Polymer Thermodynamics: Blends, Copolymers and Reversible Polymerization, 1st Edition (Paperback) book cover

Polymer Thermodynamics

Blends, Copolymers and Reversible Polymerization, 1st Edition

By Kal Renganathan Sharma

CRC Press

371 pages | 62 B/W Illus.

Purchasing Options:$ = USD
Paperback: 9781138113497
pub: 2017-06-14
Hardback: 9781439826393
pub: 2011-10-10

FREE Standard Shipping!


Polymer Thermodynamics: Blends, Copolymers and Reversible Polymerization describes the thermodynamic basis for miscibility as well as the mathematical models used to predict the compositional window of miscibility and construct temperature versus volume-fraction phase diagrams. The book covers the binary interaction model, the solubility parameter approach, and the entropic difference model. Using equation of state (EOS) theories, thermodynamic models, and information from physical properties, it illustrates the construction of phase envelopes.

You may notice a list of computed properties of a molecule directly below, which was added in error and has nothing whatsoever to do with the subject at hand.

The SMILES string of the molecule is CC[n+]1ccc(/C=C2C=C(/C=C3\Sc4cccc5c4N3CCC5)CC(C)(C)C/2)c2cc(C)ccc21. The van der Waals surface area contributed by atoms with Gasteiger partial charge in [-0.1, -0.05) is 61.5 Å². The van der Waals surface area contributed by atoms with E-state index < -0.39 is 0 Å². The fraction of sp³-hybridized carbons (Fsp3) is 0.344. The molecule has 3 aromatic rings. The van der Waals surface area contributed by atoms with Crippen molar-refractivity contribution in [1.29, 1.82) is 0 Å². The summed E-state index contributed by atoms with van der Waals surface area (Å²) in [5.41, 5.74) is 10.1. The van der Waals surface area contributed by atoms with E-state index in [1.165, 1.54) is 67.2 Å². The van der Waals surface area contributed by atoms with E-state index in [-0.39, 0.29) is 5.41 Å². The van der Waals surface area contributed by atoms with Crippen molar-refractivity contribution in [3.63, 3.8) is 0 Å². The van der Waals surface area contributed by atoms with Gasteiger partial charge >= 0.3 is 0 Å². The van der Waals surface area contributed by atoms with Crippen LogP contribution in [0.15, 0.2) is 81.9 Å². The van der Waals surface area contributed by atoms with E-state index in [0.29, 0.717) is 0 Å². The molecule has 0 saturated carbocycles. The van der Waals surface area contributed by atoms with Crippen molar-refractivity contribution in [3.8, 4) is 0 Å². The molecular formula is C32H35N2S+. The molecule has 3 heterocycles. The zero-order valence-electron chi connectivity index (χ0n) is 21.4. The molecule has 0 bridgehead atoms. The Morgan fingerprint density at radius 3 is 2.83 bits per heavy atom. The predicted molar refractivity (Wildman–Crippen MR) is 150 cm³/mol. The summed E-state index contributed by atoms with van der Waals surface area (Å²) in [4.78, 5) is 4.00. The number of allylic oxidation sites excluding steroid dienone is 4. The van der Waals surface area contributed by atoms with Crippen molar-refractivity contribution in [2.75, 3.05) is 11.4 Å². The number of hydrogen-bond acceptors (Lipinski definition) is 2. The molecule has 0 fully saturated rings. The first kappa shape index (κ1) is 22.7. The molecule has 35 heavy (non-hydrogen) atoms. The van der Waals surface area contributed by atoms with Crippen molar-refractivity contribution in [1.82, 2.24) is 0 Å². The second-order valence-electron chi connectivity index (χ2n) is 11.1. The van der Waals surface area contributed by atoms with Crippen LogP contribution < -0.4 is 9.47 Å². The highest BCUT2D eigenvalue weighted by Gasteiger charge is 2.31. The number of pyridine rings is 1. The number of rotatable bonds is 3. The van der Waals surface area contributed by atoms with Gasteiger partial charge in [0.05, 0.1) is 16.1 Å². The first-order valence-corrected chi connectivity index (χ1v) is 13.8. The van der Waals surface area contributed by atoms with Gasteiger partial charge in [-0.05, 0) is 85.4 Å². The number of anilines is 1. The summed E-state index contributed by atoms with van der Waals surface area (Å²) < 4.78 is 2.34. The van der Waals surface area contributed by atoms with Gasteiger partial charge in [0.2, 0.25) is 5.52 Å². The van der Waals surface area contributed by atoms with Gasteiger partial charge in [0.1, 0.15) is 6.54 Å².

The book presents nine EOS theories, including some that take into account molecular weight effects. Characteristic values are given in tables. It uses the binary interaction model to predict the compositional window of miscibility for copolymer/homopolymer blends and blends of copolymers and terpolymers with common monomers. It discusses Hansen fractional solubility parameter values, six phase diagram types, the role of polymer architecture in phase behavior, and the mathematical framework for multiple glass transition temperatures found in partially miscible polymer blends. The author also illustrates biomedical and commercial applications of nanocomposites, the properties of various polymer alloys, Fick’s laws of diffusion and their implications during transient events, and the use of the dynamic programming method in the sequence alignment of DNA and proteins. The final chapter reviews the thermodynamics of reversible polymerization and copolymerization.